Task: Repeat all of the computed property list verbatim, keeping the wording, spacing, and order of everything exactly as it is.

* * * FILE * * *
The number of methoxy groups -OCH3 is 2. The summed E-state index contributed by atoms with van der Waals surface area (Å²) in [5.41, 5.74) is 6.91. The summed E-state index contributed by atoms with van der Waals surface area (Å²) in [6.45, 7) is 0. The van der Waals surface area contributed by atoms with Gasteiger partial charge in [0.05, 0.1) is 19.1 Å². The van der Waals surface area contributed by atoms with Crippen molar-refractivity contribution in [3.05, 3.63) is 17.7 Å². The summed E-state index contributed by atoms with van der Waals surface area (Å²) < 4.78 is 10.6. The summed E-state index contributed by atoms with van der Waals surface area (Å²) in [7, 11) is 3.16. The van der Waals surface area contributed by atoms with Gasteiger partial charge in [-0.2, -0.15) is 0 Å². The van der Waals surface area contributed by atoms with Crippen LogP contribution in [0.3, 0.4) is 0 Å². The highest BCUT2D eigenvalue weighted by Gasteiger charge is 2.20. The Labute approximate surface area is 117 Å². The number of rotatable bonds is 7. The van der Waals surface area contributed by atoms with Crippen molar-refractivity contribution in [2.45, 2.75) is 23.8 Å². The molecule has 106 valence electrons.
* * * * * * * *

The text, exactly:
The number of methoxy groups -OCH3 is 2. The summed E-state index contributed by atoms with van der Waals surface area (Å²) in [5.41, 5.74) is 6.91. The summed E-state index contributed by atoms with van der Waals surface area (Å²) in [6.45, 7) is 0. The van der Waals surface area contributed by atoms with Gasteiger partial charge in [0.05, 0.1) is 19.1 Å². The van der Waals surface area contributed by atoms with Crippen molar-refractivity contribution in [3.05, 3.63) is 17.7 Å². The summed E-state index contributed by atoms with van der Waals surface area (Å²) < 4.78 is 10.6. The summed E-state index contributed by atoms with van der Waals surface area (Å²) in [7, 11) is 3.16. The van der Waals surface area contributed by atoms with Gasteiger partial charge in [-0.2, -0.15) is 0 Å². The van der Waals surface area contributed by atoms with Crippen LogP contribution in [0.3, 0.4) is 0 Å². The highest BCUT2D eigenvalue weighted by Gasteiger charge is 2.20. The Labute approximate surface area is 117 Å². The number of rotatable bonds is 7. The van der Waals surface area contributed by atoms with Crippen molar-refractivity contribution in [2.45, 2.75) is 23.8 Å². The molecule has 106 valence electrons.